THE ORCHARD OF MARPHISE.
What I here have to narrate occurs towards evening on a beautiful autumn day, in the orchard of Marphise, the noble Lady of Ariol. The orchard, which lies in the close vicinity of the ramparts of the city of Blois, is surrounded by a high wall, crowned by a hedge of yoke-elm. A handsome summer-pavilion rises in the middle of the garden. The trees are numerous, and their fruit-laden branches are ingeniously intertwined with vines that bear clusters of purple grapes. Not far from the pavilion, a stately pine-tree casts its shadow across a white marble basin filled with limpid water and encircled by a broad band of lawn, on which roses, anemones and gladiolas blend their lively colors. A bench of verdure is contrived around the foot of the gigantic pine, whose dense foliage allows the setting rays of the sun to penetrate it here and there, and to empurple the crystal face of the water in the basin.
Twelve women, the eldest of whom, Marphise, the Lady of Ariol, has hardly reached her thirtieth year, and the youngest, Eglantine, Viscountess of Seligny, is not yet seventeen;—twelve women, the least handsome of whom would everywhere, except here, have been considered a star of beauty;—twelve women are assembled in this orchard. After a collation in which the wines of Blois, of Saumur and of Beaugency have moistened the delicate venison pasties, the eels preserved in mustard, the cold partridges seasoned in verjuice—a dainty repast that is rounded with toothsome confectionery and sweets, moistened, in their turn, with no less copious libations of hippocrass or other spiced wines—the eyes of the noble ladies begin to dance and their cheeks are inflamed.
Certain of being alone among themselves, and sheltered from indiscreet looks or inquisitive ears, the merry gossips observe neither in their words nor in their demeanor the reserve that, perhaps, they might observe elsewhere. Some, stretched at full length on the sward, turn the limpid water of the basin into a mirror, contemplate themselves, and make all manner of winsome grimaces at their own reflections in the water; others, perched upon a ladder, amuse themselves plucking the ruddy apples or mellow pears from the trees, and, as the petticoats of the noble ladies serve for aprons in which to gather their harvest, the color of their garters is often exposed—a circumstance that in no wise disturbs our climbers, knowing as they do, that their limbs are well shaped; others, again, hold themselves by the hands in a circle, and amidst peals of laughter indulge in a giddy whirl; while still others, being of a more indolent bent, repose upon the bench of verdure and lazily enjoy the balmy air of the delightful evening.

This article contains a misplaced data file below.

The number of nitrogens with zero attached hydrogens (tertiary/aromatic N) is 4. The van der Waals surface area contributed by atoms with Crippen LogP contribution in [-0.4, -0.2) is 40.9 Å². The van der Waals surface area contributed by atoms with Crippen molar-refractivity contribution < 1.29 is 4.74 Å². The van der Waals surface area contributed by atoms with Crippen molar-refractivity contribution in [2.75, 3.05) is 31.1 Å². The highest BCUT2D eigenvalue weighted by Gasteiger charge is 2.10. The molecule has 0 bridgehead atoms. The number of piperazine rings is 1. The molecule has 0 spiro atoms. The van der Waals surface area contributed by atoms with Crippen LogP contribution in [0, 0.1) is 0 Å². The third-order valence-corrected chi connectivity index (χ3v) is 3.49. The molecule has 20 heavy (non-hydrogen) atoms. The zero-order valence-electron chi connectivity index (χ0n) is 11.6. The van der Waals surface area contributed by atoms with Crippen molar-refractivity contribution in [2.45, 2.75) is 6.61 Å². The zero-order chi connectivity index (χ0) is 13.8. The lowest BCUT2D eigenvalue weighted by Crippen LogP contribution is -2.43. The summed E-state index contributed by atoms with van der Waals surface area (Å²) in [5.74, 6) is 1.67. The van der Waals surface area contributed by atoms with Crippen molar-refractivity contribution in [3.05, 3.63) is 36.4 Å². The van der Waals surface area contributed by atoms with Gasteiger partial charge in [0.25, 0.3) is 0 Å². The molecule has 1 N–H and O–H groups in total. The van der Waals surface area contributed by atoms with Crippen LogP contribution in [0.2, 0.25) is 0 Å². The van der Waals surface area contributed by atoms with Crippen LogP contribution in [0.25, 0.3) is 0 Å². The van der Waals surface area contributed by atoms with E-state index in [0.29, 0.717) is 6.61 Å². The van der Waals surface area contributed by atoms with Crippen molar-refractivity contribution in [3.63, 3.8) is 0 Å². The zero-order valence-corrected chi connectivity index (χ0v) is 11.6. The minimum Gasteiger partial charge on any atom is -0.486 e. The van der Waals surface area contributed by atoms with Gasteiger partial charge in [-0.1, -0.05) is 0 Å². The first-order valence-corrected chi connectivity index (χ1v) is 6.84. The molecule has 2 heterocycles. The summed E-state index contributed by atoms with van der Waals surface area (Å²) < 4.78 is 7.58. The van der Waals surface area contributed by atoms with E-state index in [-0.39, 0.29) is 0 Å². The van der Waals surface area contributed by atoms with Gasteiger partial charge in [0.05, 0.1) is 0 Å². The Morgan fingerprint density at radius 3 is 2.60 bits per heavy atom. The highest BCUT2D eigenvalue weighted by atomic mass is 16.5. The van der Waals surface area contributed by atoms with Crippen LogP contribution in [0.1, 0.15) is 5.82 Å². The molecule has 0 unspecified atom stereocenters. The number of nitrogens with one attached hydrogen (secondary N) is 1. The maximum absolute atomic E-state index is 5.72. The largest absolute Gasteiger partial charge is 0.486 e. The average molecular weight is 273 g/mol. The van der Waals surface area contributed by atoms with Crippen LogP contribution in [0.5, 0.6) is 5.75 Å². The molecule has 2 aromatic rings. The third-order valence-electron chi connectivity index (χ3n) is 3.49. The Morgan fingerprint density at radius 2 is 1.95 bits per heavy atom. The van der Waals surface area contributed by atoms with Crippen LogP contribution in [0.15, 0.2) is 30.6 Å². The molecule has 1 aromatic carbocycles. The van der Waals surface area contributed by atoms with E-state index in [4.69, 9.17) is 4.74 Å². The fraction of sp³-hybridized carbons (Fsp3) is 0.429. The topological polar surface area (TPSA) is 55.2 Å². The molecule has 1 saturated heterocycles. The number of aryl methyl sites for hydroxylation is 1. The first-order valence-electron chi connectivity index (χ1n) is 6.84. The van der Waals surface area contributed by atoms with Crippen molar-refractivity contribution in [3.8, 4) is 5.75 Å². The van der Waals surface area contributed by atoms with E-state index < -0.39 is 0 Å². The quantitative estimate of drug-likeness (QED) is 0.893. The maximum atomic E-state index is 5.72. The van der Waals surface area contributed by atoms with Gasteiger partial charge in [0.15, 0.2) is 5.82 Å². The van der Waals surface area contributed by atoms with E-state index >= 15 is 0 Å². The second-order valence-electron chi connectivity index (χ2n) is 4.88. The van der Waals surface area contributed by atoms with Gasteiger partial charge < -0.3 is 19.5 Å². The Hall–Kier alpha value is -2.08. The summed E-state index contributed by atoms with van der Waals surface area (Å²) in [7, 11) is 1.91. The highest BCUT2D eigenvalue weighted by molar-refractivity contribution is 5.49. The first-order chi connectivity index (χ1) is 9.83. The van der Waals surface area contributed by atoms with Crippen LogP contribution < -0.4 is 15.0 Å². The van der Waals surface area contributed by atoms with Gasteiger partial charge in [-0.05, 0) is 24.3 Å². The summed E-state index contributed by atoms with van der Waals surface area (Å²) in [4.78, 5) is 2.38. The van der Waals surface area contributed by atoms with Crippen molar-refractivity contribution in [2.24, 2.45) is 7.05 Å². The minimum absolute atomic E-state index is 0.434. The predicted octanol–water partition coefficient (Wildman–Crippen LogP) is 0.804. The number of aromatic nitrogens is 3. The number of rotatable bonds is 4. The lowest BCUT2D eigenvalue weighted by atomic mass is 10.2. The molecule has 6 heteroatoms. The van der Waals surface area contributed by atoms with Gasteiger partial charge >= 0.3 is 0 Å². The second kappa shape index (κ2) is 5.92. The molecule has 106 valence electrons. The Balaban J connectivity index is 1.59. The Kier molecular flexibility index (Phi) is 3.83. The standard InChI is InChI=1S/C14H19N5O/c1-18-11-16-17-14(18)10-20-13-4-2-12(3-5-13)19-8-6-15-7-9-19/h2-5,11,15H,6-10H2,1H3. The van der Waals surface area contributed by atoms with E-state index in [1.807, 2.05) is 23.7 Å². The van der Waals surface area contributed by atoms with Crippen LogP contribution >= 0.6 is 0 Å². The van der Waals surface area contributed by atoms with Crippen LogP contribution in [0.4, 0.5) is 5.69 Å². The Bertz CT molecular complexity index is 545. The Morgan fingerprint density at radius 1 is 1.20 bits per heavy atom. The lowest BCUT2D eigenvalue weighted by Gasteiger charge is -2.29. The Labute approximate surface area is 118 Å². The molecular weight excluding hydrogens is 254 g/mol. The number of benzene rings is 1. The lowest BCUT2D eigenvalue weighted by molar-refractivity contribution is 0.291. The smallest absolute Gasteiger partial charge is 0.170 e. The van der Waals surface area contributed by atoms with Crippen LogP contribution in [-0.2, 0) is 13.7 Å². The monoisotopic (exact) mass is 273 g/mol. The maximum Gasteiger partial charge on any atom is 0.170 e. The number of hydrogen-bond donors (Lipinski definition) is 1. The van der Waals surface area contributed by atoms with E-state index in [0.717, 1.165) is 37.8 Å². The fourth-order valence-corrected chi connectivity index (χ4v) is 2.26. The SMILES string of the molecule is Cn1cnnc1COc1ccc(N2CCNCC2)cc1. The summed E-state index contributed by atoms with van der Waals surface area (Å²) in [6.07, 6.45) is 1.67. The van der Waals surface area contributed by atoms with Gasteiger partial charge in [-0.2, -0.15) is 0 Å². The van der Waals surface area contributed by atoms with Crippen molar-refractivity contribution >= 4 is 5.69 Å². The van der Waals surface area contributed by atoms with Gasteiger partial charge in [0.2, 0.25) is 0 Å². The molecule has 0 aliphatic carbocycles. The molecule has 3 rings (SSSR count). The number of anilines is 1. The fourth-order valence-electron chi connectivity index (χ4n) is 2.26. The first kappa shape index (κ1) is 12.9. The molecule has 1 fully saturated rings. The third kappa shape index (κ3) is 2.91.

These indolent ones should be named. They are: Marphise, the Lady of Ariol; Eglantine, Viscountess of Seligny; and Deliane, Canoness of the sacred Chapter of Nivelle. Marphise, tall, dark, with eyebrows boldly arched and of no less deep a hue than her raven-black hair and large black eyes, would have resembled the antique Minerva if, like the goddess, Marphise had worn a brass casque on her head, and if her chest, massive and white as alabaster, were imprisoned in a cuirass, in short, if her physiognomy had recalled the austere dignity of the goddess of wisdom....